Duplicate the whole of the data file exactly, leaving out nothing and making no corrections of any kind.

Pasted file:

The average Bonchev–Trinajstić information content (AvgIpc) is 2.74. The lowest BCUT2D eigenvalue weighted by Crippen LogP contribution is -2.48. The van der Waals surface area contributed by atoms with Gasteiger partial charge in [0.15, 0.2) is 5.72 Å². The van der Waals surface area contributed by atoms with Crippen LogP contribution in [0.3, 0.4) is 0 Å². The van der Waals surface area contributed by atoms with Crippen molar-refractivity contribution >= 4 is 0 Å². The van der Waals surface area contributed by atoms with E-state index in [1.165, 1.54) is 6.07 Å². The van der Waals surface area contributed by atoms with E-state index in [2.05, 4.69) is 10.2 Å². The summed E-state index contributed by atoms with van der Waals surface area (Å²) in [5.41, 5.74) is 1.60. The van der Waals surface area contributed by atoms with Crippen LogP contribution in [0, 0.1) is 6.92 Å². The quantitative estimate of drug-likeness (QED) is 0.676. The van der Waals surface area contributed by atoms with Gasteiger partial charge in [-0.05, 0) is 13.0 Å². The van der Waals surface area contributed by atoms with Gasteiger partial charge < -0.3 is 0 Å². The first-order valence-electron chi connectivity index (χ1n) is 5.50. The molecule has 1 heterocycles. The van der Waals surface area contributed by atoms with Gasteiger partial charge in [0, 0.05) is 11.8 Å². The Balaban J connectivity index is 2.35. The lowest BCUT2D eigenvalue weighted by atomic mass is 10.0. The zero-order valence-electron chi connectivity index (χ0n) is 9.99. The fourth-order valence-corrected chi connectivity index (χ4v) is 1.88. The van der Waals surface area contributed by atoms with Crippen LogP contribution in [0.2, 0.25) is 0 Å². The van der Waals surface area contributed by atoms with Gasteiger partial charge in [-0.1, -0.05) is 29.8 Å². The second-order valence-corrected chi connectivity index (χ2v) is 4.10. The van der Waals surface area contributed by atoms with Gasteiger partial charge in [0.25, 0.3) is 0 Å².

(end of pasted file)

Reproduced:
The average Bonchev–Trinajstić information content (AvgIpc) is 2.74. The lowest BCUT2D eigenvalue weighted by Crippen LogP contribution is -2.48. The van der Waals surface area contributed by atoms with Gasteiger partial charge in [0.15, 0.2) is 5.72 Å². The van der Waals surface area contributed by atoms with Crippen LogP contribution in [0.3, 0.4) is 0 Å². The van der Waals surface area contributed by atoms with Crippen molar-refractivity contribution >= 4 is 0 Å². The van der Waals surface area contributed by atoms with E-state index in [1.165, 1.54) is 6.07 Å². The van der Waals surface area contributed by atoms with E-state index in [2.05, 4.69) is 10.2 Å². The summed E-state index contributed by atoms with van der Waals surface area (Å²) in [5.41, 5.74) is 1.60. The van der Waals surface area contributed by atoms with Crippen LogP contribution in [0, 0.1) is 6.92 Å². The quantitative estimate of drug-likeness (QED) is 0.676. The van der Waals surface area contributed by atoms with Gasteiger partial charge in [-0.05, 0) is 13.0 Å². The van der Waals surface area contributed by atoms with Gasteiger partial charge < -0.3 is 0 Å². The first-order valence-electron chi connectivity index (χ1n) is 5.50. The molecule has 1 heterocycles. The van der Waals surface area contributed by atoms with Gasteiger partial charge in [0, 0.05) is 11.8 Å². The Balaban J connectivity index is 2.35. The lowest BCUT2D eigenvalue weighted by atomic mass is 10.0. The zero-order valence-electron chi connectivity index (χ0n) is 9.99. The fourth-order valence-corrected chi connectivity index (χ4v) is 1.88. The van der Waals surface area contributed by atoms with Crippen LogP contribution in [0.2, 0.25) is 0 Å². The van der Waals surface area contributed by atoms with Gasteiger partial charge in [-0.1, -0.05) is 29.8 Å². The second-order valence-corrected chi connectivity index (χ2v) is 4.10. The van der Waals surface area contributed by atoms with Gasteiger partial charge in [0.25, 0.3) is 0 Å².